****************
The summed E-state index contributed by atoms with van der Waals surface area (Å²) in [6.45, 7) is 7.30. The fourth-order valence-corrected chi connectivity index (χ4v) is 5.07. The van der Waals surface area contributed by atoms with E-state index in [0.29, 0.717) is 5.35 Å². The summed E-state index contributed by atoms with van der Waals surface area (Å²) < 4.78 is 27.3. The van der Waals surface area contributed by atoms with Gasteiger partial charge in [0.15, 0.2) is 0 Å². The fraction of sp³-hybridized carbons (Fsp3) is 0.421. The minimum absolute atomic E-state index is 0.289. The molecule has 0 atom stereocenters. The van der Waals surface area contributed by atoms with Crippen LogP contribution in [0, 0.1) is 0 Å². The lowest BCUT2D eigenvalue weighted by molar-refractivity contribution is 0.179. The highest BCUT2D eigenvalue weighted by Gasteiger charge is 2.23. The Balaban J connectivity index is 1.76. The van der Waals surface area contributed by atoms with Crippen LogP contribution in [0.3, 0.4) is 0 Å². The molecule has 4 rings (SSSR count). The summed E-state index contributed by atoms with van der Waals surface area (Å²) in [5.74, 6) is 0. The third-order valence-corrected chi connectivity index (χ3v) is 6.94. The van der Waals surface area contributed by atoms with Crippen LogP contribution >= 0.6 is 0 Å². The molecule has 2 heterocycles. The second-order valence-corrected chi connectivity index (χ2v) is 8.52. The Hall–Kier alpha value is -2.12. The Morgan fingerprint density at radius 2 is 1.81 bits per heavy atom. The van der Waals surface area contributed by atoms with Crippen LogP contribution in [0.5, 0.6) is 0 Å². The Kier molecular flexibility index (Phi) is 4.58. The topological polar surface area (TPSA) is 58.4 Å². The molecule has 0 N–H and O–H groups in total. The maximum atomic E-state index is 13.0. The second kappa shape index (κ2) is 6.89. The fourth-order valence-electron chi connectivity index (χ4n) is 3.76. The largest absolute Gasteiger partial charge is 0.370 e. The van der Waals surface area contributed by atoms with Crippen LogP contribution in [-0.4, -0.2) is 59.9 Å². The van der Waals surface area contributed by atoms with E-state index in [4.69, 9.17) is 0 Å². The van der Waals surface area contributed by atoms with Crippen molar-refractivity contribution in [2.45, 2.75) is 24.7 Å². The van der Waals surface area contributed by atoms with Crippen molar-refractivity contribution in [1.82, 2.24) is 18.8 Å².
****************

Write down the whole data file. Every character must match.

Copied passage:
The summed E-state index contributed by atoms with van der Waals surface area (Å²) in [6.45, 7) is 7.30. The fourth-order valence-corrected chi connectivity index (χ4v) is 5.07. The van der Waals surface area contributed by atoms with E-state index in [0.29, 0.717) is 5.35 Å². The summed E-state index contributed by atoms with van der Waals surface area (Å²) < 4.78 is 27.3. The van der Waals surface area contributed by atoms with Gasteiger partial charge in [0.15, 0.2) is 0 Å². The fraction of sp³-hybridized carbons (Fsp3) is 0.421. The minimum absolute atomic E-state index is 0.289. The molecule has 0 atom stereocenters. The van der Waals surface area contributed by atoms with Crippen LogP contribution in [0, 0.1) is 0 Å². The lowest BCUT2D eigenvalue weighted by molar-refractivity contribution is 0.179. The highest BCUT2D eigenvalue weighted by Gasteiger charge is 2.23. The Balaban J connectivity index is 1.76. The van der Waals surface area contributed by atoms with Crippen LogP contribution in [0.3, 0.4) is 0 Å². The molecule has 4 rings (SSSR count). The summed E-state index contributed by atoms with van der Waals surface area (Å²) in [5.74, 6) is 0. The third-order valence-corrected chi connectivity index (χ3v) is 6.94. The van der Waals surface area contributed by atoms with Crippen LogP contribution >= 0.6 is 0 Å². The molecule has 2 heterocycles. The second-order valence-corrected chi connectivity index (χ2v) is 8.52. The Hall–Kier alpha value is -2.12. The Morgan fingerprint density at radius 2 is 1.81 bits per heavy atom. The van der Waals surface area contributed by atoms with Crippen LogP contribution in [0.5, 0.6) is 0 Å². The Kier molecular flexibility index (Phi) is 4.58. The topological polar surface area (TPSA) is 58.4 Å². The molecule has 0 N–H and O–H groups in total. The maximum atomic E-state index is 13.0. The second kappa shape index (κ2) is 6.89. The fourth-order valence-electron chi connectivity index (χ4n) is 3.76. The largest absolute Gasteiger partial charge is 0.370 e. The van der Waals surface area contributed by atoms with Crippen LogP contribution in [-0.4, -0.2) is 59.9 Å². The van der Waals surface area contributed by atoms with E-state index in [4.69, 9.17) is 0 Å². The van der Waals surface area contributed by atoms with Crippen molar-refractivity contribution in [2.45, 2.75) is 24.7 Å². The van der Waals surface area contributed by atoms with Crippen molar-refractivity contribution in [1.82, 2.24) is 18.8 Å².